It can be difficult to describe an asthma attack if you’ve never experienced one, though it’s pretty easy to imagine the fear of not being able to catch your breath as you gasp for air. Asthma attacks can be alarming and are often described as the sensation of trying to breathe through a narrow straw. Chest tightness experienced during an asthma attack can feel like the air is being squished out of the body. An attack can come on quickly and may cause the person to feel out of control and panicked.

The description above details what it may be like to live with asthma. The disease affects one in 12 American adults and one in ten children, and these numbers are growing, according to the Centers for Disease Control and Prevention. (4) Asthma is considered the most common chronic childhood disease worldwide. (12)

child using a puffer

Asthma symptoms include wheezing, coughing, chest tightness, and breathlessness.

Understanding asthma

Asthma is a chronic inflammatory respiratory illness characterized by an exaggerated narrowing of the bronchial airways in the lungs, which causes an asthma attack that includes wheezing, coughing, chest tightness, and breathlessness. (10)

The American Lung Association identifies these asthma risk factors: (2)

  • Having a parent with asthma increases an individual’s risk of developing the condition by three to six times
  • Having a viral respiratory infection or other respiratory issues as a child
  • Having an allergic condition such as eczema or hay fever
  • Being exposed to dust, molds, chemical fumes, or other occupational elements
  • Second-hand smoke exposure in children and cigarette smoking in adults
  • Living in an urban area with high air pollution
  • Being overweight or obese

There are steps that can be taken to reduce the risk of asthma, and studies show that diet may play a role in reducing the symptoms.

Diet and asthma management

As with managing numerous health conditions, there are a variety of diets that may be helpful and the same is true for asthma. In general, diets that focus on whole, nutritious foods are an ideal place to start. According to a 2018 study that examined the association between overall diet quality and asthma symptoms, participants who had the healthiest dietary scores had fewer symptoms and better overall asthma control. (3) In that study, a high-quality diet was characterized by eating a whole foods diet, rich in nutrients, and low in processed foods.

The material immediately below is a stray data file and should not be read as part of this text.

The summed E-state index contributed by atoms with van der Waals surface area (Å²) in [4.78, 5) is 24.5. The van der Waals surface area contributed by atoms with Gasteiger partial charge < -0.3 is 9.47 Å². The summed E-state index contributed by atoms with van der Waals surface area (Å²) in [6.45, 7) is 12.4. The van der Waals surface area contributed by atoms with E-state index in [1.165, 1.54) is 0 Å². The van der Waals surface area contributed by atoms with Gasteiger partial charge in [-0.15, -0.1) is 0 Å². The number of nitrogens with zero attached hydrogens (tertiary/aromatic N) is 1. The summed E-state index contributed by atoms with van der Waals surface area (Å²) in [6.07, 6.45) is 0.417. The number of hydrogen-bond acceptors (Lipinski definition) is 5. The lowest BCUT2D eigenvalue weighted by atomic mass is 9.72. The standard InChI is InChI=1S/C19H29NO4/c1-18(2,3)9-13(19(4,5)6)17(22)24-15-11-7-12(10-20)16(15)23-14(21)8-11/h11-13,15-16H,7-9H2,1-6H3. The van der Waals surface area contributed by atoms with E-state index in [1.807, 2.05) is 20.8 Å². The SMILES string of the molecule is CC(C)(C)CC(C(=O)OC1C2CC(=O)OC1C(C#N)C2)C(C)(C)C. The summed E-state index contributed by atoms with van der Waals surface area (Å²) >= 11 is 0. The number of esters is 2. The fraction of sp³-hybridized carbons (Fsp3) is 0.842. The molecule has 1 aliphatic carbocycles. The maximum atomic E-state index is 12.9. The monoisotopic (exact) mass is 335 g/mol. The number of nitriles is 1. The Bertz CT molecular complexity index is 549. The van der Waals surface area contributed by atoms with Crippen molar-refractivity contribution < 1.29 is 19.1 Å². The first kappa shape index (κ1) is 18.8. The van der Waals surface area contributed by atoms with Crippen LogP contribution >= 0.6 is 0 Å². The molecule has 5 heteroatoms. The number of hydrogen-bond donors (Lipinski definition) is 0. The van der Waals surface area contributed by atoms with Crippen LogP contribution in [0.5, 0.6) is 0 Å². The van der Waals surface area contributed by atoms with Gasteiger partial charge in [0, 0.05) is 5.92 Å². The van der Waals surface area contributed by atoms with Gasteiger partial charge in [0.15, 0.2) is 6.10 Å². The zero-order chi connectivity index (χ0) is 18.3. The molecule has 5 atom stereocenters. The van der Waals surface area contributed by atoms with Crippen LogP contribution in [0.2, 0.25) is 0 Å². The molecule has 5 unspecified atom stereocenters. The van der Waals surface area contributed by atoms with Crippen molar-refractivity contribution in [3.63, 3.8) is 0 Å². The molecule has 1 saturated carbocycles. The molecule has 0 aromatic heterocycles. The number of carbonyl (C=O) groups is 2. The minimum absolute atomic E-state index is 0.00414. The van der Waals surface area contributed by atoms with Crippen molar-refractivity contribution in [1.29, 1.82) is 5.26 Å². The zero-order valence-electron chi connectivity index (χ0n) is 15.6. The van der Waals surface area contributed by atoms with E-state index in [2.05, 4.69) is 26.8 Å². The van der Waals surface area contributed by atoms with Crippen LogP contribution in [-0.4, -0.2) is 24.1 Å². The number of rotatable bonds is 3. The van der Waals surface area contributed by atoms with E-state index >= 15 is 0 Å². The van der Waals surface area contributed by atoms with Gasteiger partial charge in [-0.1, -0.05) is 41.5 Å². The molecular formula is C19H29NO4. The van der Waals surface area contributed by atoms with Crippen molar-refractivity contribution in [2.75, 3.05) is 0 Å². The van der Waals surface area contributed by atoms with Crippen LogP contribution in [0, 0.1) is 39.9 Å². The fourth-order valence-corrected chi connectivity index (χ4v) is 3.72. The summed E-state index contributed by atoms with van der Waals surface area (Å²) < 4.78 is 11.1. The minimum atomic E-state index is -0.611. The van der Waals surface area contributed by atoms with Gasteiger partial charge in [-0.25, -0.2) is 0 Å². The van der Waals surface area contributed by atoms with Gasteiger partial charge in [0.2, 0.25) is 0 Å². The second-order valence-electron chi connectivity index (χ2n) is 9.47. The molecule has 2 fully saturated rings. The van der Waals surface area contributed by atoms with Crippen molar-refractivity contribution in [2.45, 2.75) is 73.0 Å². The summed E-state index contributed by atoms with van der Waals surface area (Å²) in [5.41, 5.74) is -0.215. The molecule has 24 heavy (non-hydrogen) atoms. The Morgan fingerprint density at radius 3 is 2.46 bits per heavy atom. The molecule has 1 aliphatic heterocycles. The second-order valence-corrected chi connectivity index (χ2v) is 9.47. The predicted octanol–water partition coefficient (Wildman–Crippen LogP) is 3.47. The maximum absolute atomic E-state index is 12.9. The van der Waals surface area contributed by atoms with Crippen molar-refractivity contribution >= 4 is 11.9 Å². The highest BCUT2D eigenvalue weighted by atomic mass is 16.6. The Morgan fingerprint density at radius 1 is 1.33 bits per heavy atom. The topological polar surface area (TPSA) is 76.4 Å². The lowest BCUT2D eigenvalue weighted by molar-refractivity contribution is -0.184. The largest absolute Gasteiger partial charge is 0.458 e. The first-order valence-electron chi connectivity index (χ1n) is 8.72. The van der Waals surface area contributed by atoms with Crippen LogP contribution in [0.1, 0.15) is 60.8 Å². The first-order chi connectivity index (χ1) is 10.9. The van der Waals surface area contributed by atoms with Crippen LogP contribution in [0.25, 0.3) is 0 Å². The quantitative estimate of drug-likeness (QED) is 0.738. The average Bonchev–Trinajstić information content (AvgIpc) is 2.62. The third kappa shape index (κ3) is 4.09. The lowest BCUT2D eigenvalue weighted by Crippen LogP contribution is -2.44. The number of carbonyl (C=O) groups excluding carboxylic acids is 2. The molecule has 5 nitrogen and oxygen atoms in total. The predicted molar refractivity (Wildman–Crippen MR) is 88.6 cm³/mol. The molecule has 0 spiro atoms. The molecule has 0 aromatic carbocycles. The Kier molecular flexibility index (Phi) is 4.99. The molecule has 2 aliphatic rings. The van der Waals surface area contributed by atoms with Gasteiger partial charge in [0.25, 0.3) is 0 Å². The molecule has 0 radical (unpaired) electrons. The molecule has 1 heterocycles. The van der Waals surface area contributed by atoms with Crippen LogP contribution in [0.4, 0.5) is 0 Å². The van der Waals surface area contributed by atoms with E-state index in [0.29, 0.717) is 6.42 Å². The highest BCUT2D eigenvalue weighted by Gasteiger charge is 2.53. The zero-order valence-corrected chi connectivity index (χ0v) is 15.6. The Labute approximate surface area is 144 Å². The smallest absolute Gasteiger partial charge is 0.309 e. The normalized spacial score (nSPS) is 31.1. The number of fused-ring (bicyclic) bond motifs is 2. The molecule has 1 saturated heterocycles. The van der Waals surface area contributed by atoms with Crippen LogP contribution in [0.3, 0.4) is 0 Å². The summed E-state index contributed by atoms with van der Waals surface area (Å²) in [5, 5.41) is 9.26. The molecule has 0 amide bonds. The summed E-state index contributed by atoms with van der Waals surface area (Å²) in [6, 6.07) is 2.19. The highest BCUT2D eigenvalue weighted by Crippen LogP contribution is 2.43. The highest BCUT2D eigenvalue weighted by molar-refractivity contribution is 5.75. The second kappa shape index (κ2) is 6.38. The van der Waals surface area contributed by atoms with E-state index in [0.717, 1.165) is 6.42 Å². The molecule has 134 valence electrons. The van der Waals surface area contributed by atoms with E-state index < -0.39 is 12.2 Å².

In addition to nutritionally-balanced, healthy eating, an anti-inflammatory diet is worth exploring for individuals with asthma.

Anti-inflammatory diet

Perhaps the most well-known and widely studied anti-inflammatory diet is the Mediterranean diet. Compared to the standard Western diet, the Mediterranean diet is higher in anti-inflammatory foods, such as fruits and vegetables, and healthy fats. This is important because systemic inflammation in patients with asthma can lead to more severe outcomes, poor lung function, symptom exacerbation, and increased inflammation in the airways. (5)

A 2017 systematic review of 15 observational studies concluded that the Mediterranean diet consistently had a protective effect on children with asthma as measured by symptom control. (8) Many studies demonstrate that adherence to the Mediterranean eating style is protective for individuals with asthma, especially children. (6)

Exercise-induced asthma and diet

In some individuals, exercise can induce an asthma attack. This is problematic because we know that exercise has many health benefits, including reducing obesity, a key risk factor for asthma. Fortunately, a healthy diet may reduce the symptoms of exercise-induced asthma.

According to the authors of a 2011 review, evidence supports that a diet high in omega-3 fatty acids and antioxidants can help reduce the severity of exercise-induced asthma attacks. (7) This is another reason to consider incorporating a Mediterranean style eating pattern, as it includes antioxidant-rich foods and higher amounts of these healthy fats.